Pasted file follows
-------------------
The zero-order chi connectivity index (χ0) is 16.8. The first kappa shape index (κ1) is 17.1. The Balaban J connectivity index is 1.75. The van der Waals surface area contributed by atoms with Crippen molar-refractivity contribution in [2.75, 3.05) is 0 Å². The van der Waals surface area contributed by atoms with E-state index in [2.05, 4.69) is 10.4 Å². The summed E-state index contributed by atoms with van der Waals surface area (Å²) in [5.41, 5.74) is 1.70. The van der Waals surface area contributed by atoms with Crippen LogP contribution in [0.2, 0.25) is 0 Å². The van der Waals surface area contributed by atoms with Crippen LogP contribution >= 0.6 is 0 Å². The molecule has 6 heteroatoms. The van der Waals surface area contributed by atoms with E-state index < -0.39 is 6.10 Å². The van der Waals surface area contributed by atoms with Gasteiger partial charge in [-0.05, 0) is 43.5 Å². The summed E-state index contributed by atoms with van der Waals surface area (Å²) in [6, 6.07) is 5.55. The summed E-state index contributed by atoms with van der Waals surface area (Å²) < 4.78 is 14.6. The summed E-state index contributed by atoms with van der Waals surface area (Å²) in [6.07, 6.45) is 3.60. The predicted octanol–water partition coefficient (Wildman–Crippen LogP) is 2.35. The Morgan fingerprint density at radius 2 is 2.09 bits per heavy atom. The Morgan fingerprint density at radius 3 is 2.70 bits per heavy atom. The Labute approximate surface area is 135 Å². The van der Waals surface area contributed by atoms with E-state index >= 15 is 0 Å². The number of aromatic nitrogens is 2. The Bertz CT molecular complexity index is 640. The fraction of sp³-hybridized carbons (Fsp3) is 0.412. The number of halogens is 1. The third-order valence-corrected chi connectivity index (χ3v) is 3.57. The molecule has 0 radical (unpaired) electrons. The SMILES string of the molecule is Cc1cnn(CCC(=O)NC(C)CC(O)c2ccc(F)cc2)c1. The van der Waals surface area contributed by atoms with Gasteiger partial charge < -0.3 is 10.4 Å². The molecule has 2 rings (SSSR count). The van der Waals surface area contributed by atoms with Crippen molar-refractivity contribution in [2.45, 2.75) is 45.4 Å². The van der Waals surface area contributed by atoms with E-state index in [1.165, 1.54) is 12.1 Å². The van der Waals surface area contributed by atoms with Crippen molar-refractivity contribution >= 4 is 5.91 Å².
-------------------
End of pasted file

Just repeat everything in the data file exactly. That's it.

The zero-order chi connectivity index (χ0) is 16.8. The first kappa shape index (κ1) is 17.1. The Balaban J connectivity index is 1.75. The van der Waals surface area contributed by atoms with Crippen molar-refractivity contribution in [2.75, 3.05) is 0 Å². The van der Waals surface area contributed by atoms with E-state index in [2.05, 4.69) is 10.4 Å². The summed E-state index contributed by atoms with van der Waals surface area (Å²) in [5.41, 5.74) is 1.70. The van der Waals surface area contributed by atoms with Crippen LogP contribution in [0.2, 0.25) is 0 Å². The van der Waals surface area contributed by atoms with Crippen LogP contribution >= 0.6 is 0 Å². The molecule has 6 heteroatoms. The van der Waals surface area contributed by atoms with E-state index < -0.39 is 6.10 Å². The van der Waals surface area contributed by atoms with Gasteiger partial charge in [-0.05, 0) is 43.5 Å². The summed E-state index contributed by atoms with van der Waals surface area (Å²) in [6, 6.07) is 5.55. The summed E-state index contributed by atoms with van der Waals surface area (Å²) < 4.78 is 14.6. The summed E-state index contributed by atoms with van der Waals surface area (Å²) in [6.07, 6.45) is 3.60. The predicted octanol–water partition coefficient (Wildman–Crippen LogP) is 2.35. The Morgan fingerprint density at radius 2 is 2.09 bits per heavy atom. The Morgan fingerprint density at radius 3 is 2.70 bits per heavy atom. The Labute approximate surface area is 135 Å². The van der Waals surface area contributed by atoms with E-state index >= 15 is 0 Å². The number of aromatic nitrogens is 2. The Bertz CT molecular complexity index is 640. The fraction of sp³-hybridized carbons (Fsp3) is 0.412. The number of halogens is 1. The third-order valence-corrected chi connectivity index (χ3v) is 3.57. The molecule has 0 radical (unpaired) electrons. The SMILES string of the molecule is Cc1cnn(CCC(=O)NC(C)CC(O)c2ccc(F)cc2)c1. The van der Waals surface area contributed by atoms with Gasteiger partial charge < -0.3 is 10.4 Å². The molecule has 2 rings (SSSR count). The van der Waals surface area contributed by atoms with Crippen molar-refractivity contribution in [2.45, 2.75) is 45.4 Å². The van der Waals surface area contributed by atoms with E-state index in [1.165, 1.54) is 12.1 Å². The van der Waals surface area contributed by atoms with Crippen molar-refractivity contribution >= 4 is 5.91 Å².